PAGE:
The γ-ray radiation incident on the casting interacts with the liquid 130 and solid 135 casting metal according to two principle mechanisms which attenuate the beam of radiation. First, photoelectric interaction, Σa, is strongly dependent on the atomic number of the elements in the casting metal, generally denoted as Z, and on the energy of the γ radiation, E.sub.γ. The photoelectric interaction can be approximated by the following equation: ##EQU1## where ρe is the density and Ka is a constant. For incident radiation, the photoelectric interaction tends to be negligible because it is inversely proportional to the cube of the energy of the γ radiation and here the energies are on the order of million electron Volts.
Secondly, Compton interaction, the scattering of the γ-rays off of the electrons, is dependent upon the electron density of the material and only weakly on the energy. For virtually all elements, the ratio of the atomic weight to the atomic number is essentially two. Therefore, at very high energies, Compton scattering is only proportional to the density and not on its elemental composition and is approximated by: ##EQU2##
As a result, the intensity of the γ-rays detected by the penetration detector 235 is almost entirely determined by the Compton scattering and thus is directly related to the average density along the path of the γ-rays. Since the densities of the liquid and solid metals 130, 135 are different by between two and ten percent, the path length in the liquid metal can be calculated by a data acquisition and control system 400 from the γ-ray intensity at the penetration detector 235. Thus, from the total thickness and composition of the partially frozen cast metal, it is possible to estimate the liquid or solid fraction of metal along the path of the γ-rays.
Ideally, during the continuous casting process, the speed of the solidification front 140 along the longitudinal direction of the strand 117 precisely matches the speed of the strand 117 in the downward direction. The net result of this process is that the tongue of molten metal 130 extending down the center of the cast metal is essentially stationary with respect to the casting machine 100 even as the strand 117 is being continuously pulled through the mold 110. The information regarding liquid/solid metal fraction from the interface detector 200 is used by the data acquisition and control system 400 as a process controller. For example, the speed withdrawal of the strand by the drawing rollers 125 can be increased or decreased or the flow rate of coolant changed to yield the desired solidification front profile and position. In the context of productivity, the location of the tip of the front 140 is determined by the control system 400 to achieve maximal withdrawal while ensuring the tip does not interfere with downstream processes such as the cutting of the strand 117.
Further information can be derived by also detecting the γ-rays that were scattered by the strand 117. As shown in the plan view of FIG. 2A, a scattering detector 240 is provided with a corresponding third collimator 245. By detecting the scattered γ-rays, the elemental composition of the ingot 117, including any alloying metals, can be estimated.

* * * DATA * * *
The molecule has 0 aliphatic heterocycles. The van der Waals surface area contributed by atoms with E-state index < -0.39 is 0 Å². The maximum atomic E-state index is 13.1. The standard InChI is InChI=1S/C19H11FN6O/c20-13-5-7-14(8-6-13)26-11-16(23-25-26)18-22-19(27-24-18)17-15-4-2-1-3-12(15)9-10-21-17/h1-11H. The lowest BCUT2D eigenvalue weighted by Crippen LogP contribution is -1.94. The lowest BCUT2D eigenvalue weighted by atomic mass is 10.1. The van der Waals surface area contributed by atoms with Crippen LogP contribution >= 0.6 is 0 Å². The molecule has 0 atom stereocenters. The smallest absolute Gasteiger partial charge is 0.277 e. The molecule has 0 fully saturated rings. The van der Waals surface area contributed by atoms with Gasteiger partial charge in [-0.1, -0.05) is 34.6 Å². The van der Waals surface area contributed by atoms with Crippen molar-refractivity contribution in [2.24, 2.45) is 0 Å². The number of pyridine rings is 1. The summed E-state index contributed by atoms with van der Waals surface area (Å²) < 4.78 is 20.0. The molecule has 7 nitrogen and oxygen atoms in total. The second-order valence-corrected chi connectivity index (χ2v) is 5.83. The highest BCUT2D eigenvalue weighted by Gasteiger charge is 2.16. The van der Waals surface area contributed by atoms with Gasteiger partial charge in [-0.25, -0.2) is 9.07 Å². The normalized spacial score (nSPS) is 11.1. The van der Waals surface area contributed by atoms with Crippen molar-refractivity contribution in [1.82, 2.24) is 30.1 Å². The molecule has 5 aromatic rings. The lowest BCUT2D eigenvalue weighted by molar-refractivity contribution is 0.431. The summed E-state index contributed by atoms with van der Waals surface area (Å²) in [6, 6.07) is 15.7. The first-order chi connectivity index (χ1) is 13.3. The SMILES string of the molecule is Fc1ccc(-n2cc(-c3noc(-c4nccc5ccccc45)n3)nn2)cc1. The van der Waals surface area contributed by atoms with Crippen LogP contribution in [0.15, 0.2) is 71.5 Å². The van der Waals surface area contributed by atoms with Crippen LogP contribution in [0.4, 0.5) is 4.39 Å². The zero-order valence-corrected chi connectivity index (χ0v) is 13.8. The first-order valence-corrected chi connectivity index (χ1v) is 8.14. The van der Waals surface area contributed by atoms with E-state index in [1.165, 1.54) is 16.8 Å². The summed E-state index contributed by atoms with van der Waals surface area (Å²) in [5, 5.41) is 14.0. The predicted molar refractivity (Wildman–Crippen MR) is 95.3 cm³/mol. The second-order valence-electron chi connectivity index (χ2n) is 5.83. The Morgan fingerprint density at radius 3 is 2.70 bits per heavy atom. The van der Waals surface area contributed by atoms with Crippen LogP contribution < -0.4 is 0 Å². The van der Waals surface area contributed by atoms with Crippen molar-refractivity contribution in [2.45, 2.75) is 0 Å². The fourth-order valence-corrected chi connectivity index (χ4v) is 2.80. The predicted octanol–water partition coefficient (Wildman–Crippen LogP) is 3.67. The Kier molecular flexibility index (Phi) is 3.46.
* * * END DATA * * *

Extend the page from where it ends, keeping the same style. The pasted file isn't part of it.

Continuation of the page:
The scattering of the radiation due to the Compton interaction produces γ-rays of the lower energy which may be further scattered to a point where the photoelectric interactions become important. In this case, the ratio of scattered to transmitted radiation, ##EQU3## is strongly dependent upon the average atomic number of the casting material, Zavg, and is given by the equation: ##EQU4##
By comparing the response of the scattering detector 240, to the response of the penetration detector 235, the elemental composition of the casting metal can be determined. This ratio of scattered to transmitted radiation can be used to measure the effective atomic number of the casting material and, for alloys, the composition of the casting material. For example, a mixture of iron, atomic number 26, and chromium, atomic number 24, would have an effective atomic number that varies from 26.0 to 25.4 when the fraction of chromium varies from 0 to 20 percent.
The time to detect and measure precisely the path length in the liquid metal depends on the strength of the radiation source 210, the sensitivity of the penetration detector 235, and the total path length through the metal and ancillary metal components and structures of the continuous casting apparatus. The total attenuation of, for example, a beam of radiation may be substantial and may, therefore require an unreasonably large radiation source. For this reason, the use of non-radioisotopic radiation sources may be necessary for large casting systems, particularly for dense material, such as steels. Also, the attenuation coefficients for most materials is still declining at energies characteristic of cobalt-60 rays and does not exhibit the desired elemental independence until two to three MeV energies for γ-rays. Electronic sources such as from the LINACs are the equivalent of impractically large cobalt-60 sources and have the further advantage of controllability.
In some models of the detector 200, only a single fixed view will be necessary to control the continuous casting. The single view can be used as a feedback to allow compensation of simplified numerical models of the cooling strand 117 with sufficient accuracy to achieve the desired quality and production control. From this information, at least one of a rate of withdrawal of the strand 117, coolant flow to the strand, and a temperature of molten metal 107 provided into the continuous casting mold 110 is changed to yield the strand of desired characteristics. To establish process parameters in experimental test runs, exotic alloys, complex strand cross-sections or discrete casting, a 2-dimensional or full 3-dimensional image of the liquid/solid interface is required.